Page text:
Marketing went to the next level when the photo editor of CBS published the official picture of Couric that was edited to make her look thinner.
Although it may have looked like the photo editor did what he did to make her more appealing and pleasing to the judgmental eye of the viewers, Katie Couric responded candidly, saying “I liked the first picture better because there’s more of me to love.” The editor did not know he was walking on thin ice.
5. George Bush edited out
George W. Bush and his publicity team had a crazy idea (maybe after watching George Lucas’ Star Wars Episode 2: Attack of the Clones) of removing the former United States President from a picture of him speaking in front a crowd with soldiers behind him.
His body was replaced by soldier copied and pasted over where the podium was supposed to be. The edited photograph was used for Bush’s 2004 presidential campaign.
At first look, it seems like Bush wanted to show the people of the United States a vibrant following from the military or maybe he wanted to show them that the U.S. military is as powerful as it should be.
Eventually, Bush’s campaign managers would spill the beans and tell everyone about the obvious con job.
Bush’s campaign team corrected and launched the campaign again to the television stations with the original picture. Bush probably was itching to remake the Episode 2 through his military campaigns.
4. Trotsky: A Soviet Vanishing Act
The Soviets really had a fixation with magical disappearances in their time. This is a picture of a celebration of the October Revolution by the Soviets last Novemeber 7, 1919 shot by a photographer named L.Y. Leonidov.
Vladimir Lenin stands in the middle of the picture, as you see by his famous goatee and Soviet headgear. Standing left of Lenin after two people is Leon Trotsky, wearing glasses and saluting. Trotsky at this time was a mighty political personality, standing as the might chairman of the Supreme Military council.
Trotsky, and three people (Kamenev, Khalatov, and an unknown person) were eventually airbrushed off the photo for being Stalin’s opponents, just in time for the the Art of Photography in Moscow in 1967.
3. A politically incorrect way to political correctness.
The University of Wisconsin administration probably had a bad day when they realized that their institution wasn’t as ethnically diverse as they think.
To actually look like they can walk the talk, they edited a picture on their brochure cover by using digital photo-editing software to insert a black student in a crowd of football fans, who all happened to be white (unsurprisingly).
The original copy of the white fan crowd was shot back in 1993. Diallo Shabazz, the inserted black student, was shot the year after. The officials of the University of officials said that they really tried to search for pictures that depict the supposed ethnic diversity of the University’s student body. UW might have thought their brochures were too white that it scares non-white students.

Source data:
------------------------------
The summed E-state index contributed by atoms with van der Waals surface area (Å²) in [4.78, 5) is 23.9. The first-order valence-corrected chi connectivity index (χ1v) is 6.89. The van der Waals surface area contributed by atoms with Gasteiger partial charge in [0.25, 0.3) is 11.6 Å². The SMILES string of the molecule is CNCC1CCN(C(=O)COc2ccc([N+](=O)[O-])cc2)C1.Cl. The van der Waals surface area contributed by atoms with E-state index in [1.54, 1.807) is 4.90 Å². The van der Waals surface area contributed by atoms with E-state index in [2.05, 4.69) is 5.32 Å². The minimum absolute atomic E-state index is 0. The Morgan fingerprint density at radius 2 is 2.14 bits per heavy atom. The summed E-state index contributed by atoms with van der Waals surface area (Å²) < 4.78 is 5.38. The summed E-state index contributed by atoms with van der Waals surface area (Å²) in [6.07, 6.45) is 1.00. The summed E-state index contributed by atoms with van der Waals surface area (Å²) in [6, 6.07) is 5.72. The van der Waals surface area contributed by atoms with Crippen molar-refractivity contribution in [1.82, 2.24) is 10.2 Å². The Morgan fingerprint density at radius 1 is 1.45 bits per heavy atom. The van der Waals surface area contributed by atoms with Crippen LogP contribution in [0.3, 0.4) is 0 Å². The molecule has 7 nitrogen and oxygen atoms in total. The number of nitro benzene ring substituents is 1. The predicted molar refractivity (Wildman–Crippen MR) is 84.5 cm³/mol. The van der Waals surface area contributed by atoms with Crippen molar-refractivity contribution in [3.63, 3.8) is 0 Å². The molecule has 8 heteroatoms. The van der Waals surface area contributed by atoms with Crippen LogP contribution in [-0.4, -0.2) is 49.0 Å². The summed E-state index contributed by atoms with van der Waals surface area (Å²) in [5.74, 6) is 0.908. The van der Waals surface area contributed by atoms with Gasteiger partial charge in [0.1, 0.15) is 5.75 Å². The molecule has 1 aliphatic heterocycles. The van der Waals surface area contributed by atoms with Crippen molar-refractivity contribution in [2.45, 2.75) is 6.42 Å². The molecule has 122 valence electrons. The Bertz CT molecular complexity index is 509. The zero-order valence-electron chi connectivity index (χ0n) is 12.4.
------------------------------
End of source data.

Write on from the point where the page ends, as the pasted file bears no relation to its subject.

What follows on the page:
2. Abraham Lincoln wearing John Calhoun’s body
This heroic post-Civil War portrait of famous United States President Abraham Lincoln was never shot. The head and the body were from two separate people.
The head is obviously owned by Lincoln and was taken from a picture shot by Matthew Brady. It was cropped and pasted on the body of Southern statesman, and rumored instigator of the American Civil War, John C. Calhoun.
In the original Calhoun picture, the words on the papers on the table states the words free trade, sovereignty of states, and strict constitution. This was edited to in the edited Lincoln version, where the words were union, constitution, and proclamation of freedom.
This nearly iconic portrait of U.S. President Abraham Lincoln is a composite of Lincoln’s head and the Southern politician John Calhoun’s body.
The date of the composite was thought to be shot in the mid 1860’s, decades after the creation of the first permanent photographic image in 1826 and before the birth of the Eastman Dry Plate Company (that became Eastman Kodak) in 1881. The only reason for the composite was Lincoln’s lack of heroic poses in pictures. Lincoln looks like he’s not into branding that much.
1. NatGeo’s space-warping ability used on the Pyramids
How cool would it be if you have the ability to manipulate space? National Geographic thought they actually had the ability but when truth struck them, they resorted to a more realistic skill of photoshopping.
NatGeo had an issue with the Great Pyramids of Giza, Egypt as front cover and cover story. Gordon Cohen’s picture that was used as the cover photo were edited to squeeze the pyramids together, despite them being just too far away from each other for one close-up picture of both at the same time.
NatGeo needed to fit the pyramids into the vertical format of the magazine. Tom Kennedy, the director of photography of that time, admitted the editing job and recognized the impracticality of their actions.
He states that they stopped using the editing technology they used for the magazine and that they won’t repeat the same mistake ever again just for the sake of doing supposedly practical methods to create a more gripping image. It would’ve been more compelling they actually had the ability to warp space. Sci-fi and historical architecture have always been a great match.